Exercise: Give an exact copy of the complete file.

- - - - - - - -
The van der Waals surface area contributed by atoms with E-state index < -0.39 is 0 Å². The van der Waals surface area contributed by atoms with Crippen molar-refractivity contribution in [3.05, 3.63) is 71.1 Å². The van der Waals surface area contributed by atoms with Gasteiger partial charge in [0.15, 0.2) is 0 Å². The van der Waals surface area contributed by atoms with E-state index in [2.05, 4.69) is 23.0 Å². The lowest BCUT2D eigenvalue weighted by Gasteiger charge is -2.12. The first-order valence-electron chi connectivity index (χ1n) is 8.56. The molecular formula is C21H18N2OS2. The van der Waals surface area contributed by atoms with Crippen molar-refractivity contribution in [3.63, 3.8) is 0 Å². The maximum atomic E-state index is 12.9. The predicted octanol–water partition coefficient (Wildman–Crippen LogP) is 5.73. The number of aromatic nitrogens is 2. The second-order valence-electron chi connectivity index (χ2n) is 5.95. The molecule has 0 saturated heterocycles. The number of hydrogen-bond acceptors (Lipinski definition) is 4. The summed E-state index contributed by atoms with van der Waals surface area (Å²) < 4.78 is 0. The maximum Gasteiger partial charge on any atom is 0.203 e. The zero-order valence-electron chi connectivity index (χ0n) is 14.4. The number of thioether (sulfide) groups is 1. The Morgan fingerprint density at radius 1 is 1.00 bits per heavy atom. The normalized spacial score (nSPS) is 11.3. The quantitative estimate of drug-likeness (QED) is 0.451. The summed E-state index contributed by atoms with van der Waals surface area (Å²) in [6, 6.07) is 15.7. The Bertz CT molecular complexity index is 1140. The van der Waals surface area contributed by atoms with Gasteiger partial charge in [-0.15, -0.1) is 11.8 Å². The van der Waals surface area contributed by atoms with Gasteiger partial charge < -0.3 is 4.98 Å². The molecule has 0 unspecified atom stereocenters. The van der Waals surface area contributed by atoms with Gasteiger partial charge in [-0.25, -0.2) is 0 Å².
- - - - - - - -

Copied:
The van der Waals surface area contributed by atoms with E-state index < -0.39 is 0 Å². The van der Waals surface area contributed by atoms with Crippen molar-refractivity contribution in [3.05, 3.63) is 71.1 Å². The van der Waals surface area contributed by atoms with Gasteiger partial charge in [0.15, 0.2) is 0 Å². The van der Waals surface area contributed by atoms with E-state index in [2.05, 4.69) is 23.0 Å². The lowest BCUT2D eigenvalue weighted by Gasteiger charge is -2.12. The first-order valence-electron chi connectivity index (χ1n) is 8.56. The molecular formula is C21H18N2OS2. The van der Waals surface area contributed by atoms with Crippen molar-refractivity contribution in [3.63, 3.8) is 0 Å². The maximum atomic E-state index is 12.9. The predicted octanol–water partition coefficient (Wildman–Crippen LogP) is 5.73. The number of aromatic nitrogens is 2. The second-order valence-electron chi connectivity index (χ2n) is 5.95. The molecule has 0 saturated heterocycles. The number of hydrogen-bond acceptors (Lipinski definition) is 4. The summed E-state index contributed by atoms with van der Waals surface area (Å²) < 4.78 is 0. The maximum Gasteiger partial charge on any atom is 0.203 e. The zero-order valence-electron chi connectivity index (χ0n) is 14.4. The number of thioether (sulfide) groups is 1. The Morgan fingerprint density at radius 1 is 1.00 bits per heavy atom. The normalized spacial score (nSPS) is 11.3. The quantitative estimate of drug-likeness (QED) is 0.451. The summed E-state index contributed by atoms with van der Waals surface area (Å²) in [6, 6.07) is 15.7. The Bertz CT molecular complexity index is 1140. The van der Waals surface area contributed by atoms with Gasteiger partial charge in [-0.15, -0.1) is 11.8 Å². The van der Waals surface area contributed by atoms with Gasteiger partial charge < -0.3 is 4.98 Å². The molecule has 0 unspecified atom stereocenters. The van der Waals surface area contributed by atoms with Gasteiger partial charge in [-0.25, -0.2) is 0 Å².